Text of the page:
The review scores listed above should be treated with care, though. The ratings are only valid when referring to cameras in the same category and of the same age. Thus, a score needs to be put into the context of the launch date and the launch price of the camera, and rating-comparisons among cameras that span long time periods or concern very differently equipped models make little sense. Also, kindly note that some of the listed sites have over time developped their review approaches and their reporting style.
Other camera comparisons
Did this review help to inform your camera decision process? In case you are interested in seeing how other cameras pair up, just make a corresponding selection in the search boxes below. There is also a set of direct links to comparison reviews that other users of the CAM-parator app explored.
- Canon 20D vs Leica M Typ 262
- Canon G3 X vs Sony HX95
- Leica M Typ 262 vs Nikon D50
- Leica M Typ 262 vs Nikon D70
- Leica M Typ 262 vs Olympus E-M1
- Leica M Typ 262 vs Samsung NX1
- Leica M Typ 262 vs Sony NEX-5R
- Nikon D40X vs Sony HX95
- Olympus E-M10 II vs Sony HX95
- Panasonic TS7 vs Sony HX95
- Ricoh GR II vs Sony HX95
- Sony HX95 vs Sony RX100 III
Specifications: Leica M Typ 262 vs Sony HX95
Below is a side-by-side comparison of the specs of the two cameras to facilitate a quick review of their differences and common features.
|Camera Model||Leica M Typ 262||Sony HX95|
|Camera Type||Rangefinder camera||Fixed lens compact camera|
|Camera Lens||Leica M mount lenses||24-720mm f/3.5-6.4|
|Launch Date||November 2015||August 2018|
|Launch Price||USD 5,195||USD 429|
|Sensor Specs||Leica M Typ 262||Sony HX95|
|Sensor Format||Full Frame Sensor||1/2.3" Sensor|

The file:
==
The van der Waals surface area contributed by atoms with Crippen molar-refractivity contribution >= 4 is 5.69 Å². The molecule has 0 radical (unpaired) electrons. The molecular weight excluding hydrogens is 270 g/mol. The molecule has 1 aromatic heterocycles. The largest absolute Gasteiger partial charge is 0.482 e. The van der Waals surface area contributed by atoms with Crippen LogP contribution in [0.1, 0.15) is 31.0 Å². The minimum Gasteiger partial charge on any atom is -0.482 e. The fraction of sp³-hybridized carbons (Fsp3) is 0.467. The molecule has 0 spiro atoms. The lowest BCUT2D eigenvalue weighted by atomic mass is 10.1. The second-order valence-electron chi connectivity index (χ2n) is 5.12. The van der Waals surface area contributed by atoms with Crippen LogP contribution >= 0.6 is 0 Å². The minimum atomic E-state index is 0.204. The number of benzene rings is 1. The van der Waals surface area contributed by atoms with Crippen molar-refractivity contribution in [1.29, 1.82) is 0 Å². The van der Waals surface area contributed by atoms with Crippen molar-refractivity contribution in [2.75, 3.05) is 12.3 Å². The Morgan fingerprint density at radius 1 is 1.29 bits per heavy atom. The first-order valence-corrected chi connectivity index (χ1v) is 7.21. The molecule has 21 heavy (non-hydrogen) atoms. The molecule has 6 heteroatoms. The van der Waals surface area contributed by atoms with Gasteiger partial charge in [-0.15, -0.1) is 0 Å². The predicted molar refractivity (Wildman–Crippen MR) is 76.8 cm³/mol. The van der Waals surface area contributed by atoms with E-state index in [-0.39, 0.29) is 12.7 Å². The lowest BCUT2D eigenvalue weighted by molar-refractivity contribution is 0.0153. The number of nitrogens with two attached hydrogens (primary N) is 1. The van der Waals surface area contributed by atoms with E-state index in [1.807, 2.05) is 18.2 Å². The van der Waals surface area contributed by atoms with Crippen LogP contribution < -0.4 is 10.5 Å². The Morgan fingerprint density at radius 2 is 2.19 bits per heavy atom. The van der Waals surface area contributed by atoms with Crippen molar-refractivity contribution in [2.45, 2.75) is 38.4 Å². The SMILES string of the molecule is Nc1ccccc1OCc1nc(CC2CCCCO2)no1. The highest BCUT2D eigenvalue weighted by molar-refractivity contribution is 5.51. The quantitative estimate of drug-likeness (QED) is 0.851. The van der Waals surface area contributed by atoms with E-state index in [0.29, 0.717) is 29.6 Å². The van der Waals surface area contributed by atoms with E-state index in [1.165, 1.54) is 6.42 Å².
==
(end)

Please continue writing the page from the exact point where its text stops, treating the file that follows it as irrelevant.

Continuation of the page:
|Sensor Size||35.8 x 23.9 mm||6.17 x 4.55 mm|
|Sensor Area||855.62 mm2||28.0735 mm2|
|Sensor Diagonal||43 mm||7.7 mm|
|Sensor Resolution||23.7 Megapixels||18 Megapixels|
|Image Resolution||5952 x 3976 pixels||4896 x 3672 pixels|
|Pixel Pitch||6.01 μm||1.25 μm|
|Pixel Density||2.77 MP/cm2||64.04 MP/cm2|
|Moiré control||no AA filter||no AA filter|
|Movie Capability||no Video||4K/30p Video|
|ISO Setting||200 - 6,400 ISO||80 - 3,200 ISO|
|ISO Boost||100 - 6,400 ISO||80 - 6,400 ISO|
|Image Processor||Maestro||BIONZ X|
|Screen Specs||Leica M Typ 262||Sony HX95|
|Viewfinder Type||Optical viewfinder||Electronic viewfinder|
|Viewfinder Field of View||100%||100%|
|Viewfinder Resolution||638k dots|
|LCD Framing||Live View|
|Rear LCD Size||3.0inch||3.0inch|
|LCD Resolution||921k dots||922k dots|
|LCD Attachment||Fixed screen||Tilting screen|
|Shooting Specs||Leica M Typ 262||Sony HX95|
|Focus System||Manual Focus||Contrast-detect AF|
|Manual Focusing Aid||Focus Peaking||no Peaking Feature|
|Continuous Shooting||3 shutter flaps/s||10 shutter flaps/s|
|Fill Flash||no On-Board Flash||Built-in Flash|
|Storage Medium||SDXC cards||MS or SDXC cards|
|Single or Dual Card Slots||Single card slot||Single card slot|
|UHS card support||UHS-I||no|
|Connectivity Specs||Leica M Typ 262||Sony HX95|
|External Flash||Hotshoe||no Hotshoe|
|USB Connector||USB 2.0||USB 2.0|
|HDMI Port||no HDMI||micro HDMI|
|Wifi Support||no Wifi||Wifi built-in|
|Near-Field Communication||no NFC||NFC built-in|
|Bluetooth Support||no Bluetooth||Bluetooth built-in|
|Body Specs||Leica M Typ 262||Sony HX95|
|Environmental Sealing||Weathersealed body||not weather sealed|
|In-Camera Charging||no USB charging||USB charging|
139 x 80 x 42 mm
(5.5 x 3.1 x 1.7 in)
102 x 58 x 36 mm
(4.0 x 2.3 x 1.4 in)
|Camera Weight||680 g (24.0 oz)||242 g (8.5 oz)|